Children diagnosed with attention-deficit hyperactivity disorder (ADHD) can learn how to manage the disorder with help from parents who have been trained in behavioral strategies.
The estimated number of U.S. children with ADHD is about 6 million, according to a 2016 national parent survey, and reported by the U.S. Centers for Disease Control and Prevention (CDC). Young boys are more likely to be diagnosed than girls.
The CDC also states that “behavior therapy is an effective treatment for attention-deficit/hyperactivity disorder (ADHD) that can improve a child’s behavior, self-control, and self-esteem.”
Parents are the best resources for helping children work through the challenges of ADHD. They can attend behavior management therapy with the child and learn positive strategies to manage the child’s self-control, impulsivity, and behavior. Children younger than age 12 benefit most from behavior management therapy.
What Is ADHD?
The National Institute of Mental Health defines attention-deficit hyperactivity disorder (ADHD) as “a disorder marked by an ongoing pattern of inattention and/or hyperactivity-impulsivity that interferes with functioning or development.”
According to KidsHealth from The Nemours Foundation, a children’s pediatric health system, ADHD is diagnosed after a visit with the doctor where they ask questions about the child’s health, behavior, and activity. The doctor will ask parents what they have noticed about the child, ask the parents to go through a complete checklist on the child’s behavior, and possibly ask parents to give a checklist to the child’s teacher also.
Once all this information is collected, the doctor can diagnose ADHD if it is definite that:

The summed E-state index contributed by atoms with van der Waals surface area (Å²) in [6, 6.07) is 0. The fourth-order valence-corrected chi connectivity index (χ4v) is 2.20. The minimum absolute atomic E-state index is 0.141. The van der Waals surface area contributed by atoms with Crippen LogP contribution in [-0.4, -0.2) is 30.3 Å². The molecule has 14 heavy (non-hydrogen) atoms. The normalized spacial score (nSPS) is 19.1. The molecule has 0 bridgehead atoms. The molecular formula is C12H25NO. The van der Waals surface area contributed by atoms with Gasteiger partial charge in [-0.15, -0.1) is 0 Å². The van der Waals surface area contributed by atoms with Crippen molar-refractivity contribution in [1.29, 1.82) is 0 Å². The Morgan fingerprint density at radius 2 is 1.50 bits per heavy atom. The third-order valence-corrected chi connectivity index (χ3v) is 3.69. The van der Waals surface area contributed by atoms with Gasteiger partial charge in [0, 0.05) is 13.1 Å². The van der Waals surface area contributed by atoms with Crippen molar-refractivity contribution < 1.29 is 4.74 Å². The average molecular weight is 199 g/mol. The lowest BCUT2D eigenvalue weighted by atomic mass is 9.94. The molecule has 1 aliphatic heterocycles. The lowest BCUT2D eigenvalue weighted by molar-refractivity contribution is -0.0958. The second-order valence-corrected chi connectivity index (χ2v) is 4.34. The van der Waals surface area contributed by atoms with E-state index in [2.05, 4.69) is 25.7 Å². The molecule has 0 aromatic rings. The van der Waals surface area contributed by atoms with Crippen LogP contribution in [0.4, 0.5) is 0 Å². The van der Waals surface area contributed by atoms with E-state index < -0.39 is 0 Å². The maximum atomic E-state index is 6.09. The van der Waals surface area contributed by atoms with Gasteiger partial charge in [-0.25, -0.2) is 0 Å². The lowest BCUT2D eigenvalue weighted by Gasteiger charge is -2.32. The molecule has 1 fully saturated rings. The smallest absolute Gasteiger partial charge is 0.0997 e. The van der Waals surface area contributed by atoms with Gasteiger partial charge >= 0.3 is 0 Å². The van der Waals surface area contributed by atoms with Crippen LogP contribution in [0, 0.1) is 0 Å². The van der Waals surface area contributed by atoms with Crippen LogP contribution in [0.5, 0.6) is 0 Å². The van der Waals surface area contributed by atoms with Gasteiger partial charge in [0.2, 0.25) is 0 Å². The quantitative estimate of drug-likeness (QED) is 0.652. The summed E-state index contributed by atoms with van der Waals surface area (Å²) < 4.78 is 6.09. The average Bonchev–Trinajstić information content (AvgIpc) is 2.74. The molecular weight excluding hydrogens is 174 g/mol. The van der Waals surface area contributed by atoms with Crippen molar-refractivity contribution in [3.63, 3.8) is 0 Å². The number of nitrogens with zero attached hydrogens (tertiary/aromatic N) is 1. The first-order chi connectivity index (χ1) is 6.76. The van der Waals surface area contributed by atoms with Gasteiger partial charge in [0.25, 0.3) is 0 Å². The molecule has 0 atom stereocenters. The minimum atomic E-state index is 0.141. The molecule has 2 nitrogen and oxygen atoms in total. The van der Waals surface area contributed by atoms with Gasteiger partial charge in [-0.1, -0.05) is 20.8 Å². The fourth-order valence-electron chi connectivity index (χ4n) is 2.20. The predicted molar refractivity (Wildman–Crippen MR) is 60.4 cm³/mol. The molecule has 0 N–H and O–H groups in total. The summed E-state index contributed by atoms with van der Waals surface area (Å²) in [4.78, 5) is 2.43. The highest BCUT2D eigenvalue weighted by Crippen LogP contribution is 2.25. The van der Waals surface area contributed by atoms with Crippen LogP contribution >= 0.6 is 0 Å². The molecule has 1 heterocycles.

- The child’s hyperactivity, distractibility, or impulsivity goes beyond what’s normal for their age.
- The behaviors have been happening since the child was young.
- Hyperactivity, distractibility, and impulsivity are affecting the child at home and school.
- A health check indicates that another health or learning issue isn’t the cause.
Diagnosing ADHD In Young Children
The CDC notes that the Diagnostic and Statistical Manual of Mental Disorders, Fifth Edition, (DSM-V) states that six of the nine symptoms of inattention and/or hyperactivity/impulsivity before age 12 must be demonstrated. The symptoms also must impair the person’s functioning in more than one setting – home, school, or work.
Note that six or more of these symptoms need to be observed for at least six months and that they are not appropriate for their developmental age:
- They often do not pay close attention to details or make careless mistakes in schoolwork, at work, or with other activities.
- They have difficulty holding attention on tasks or play activities.
- They usually do not seem to listen when spoken to directly.
- They do not follow through on instructions and fail to finish schoolwork, chores, or duties in the workplace (e.g., loses focus, side-tracked).
- They have trouble organizing tasks and activities.
- They avoid, dislike, or are reluctant to do tasks that require mental effort over a long time (such as schoolwork or homework).
- They often lose things necessary to perform tasks and activities (e.g., school materials, pencils, books, paperwork.).
- They are often easily distracted.
- They are often forgetful in daily activities.
Hyperactivity And Impulsivity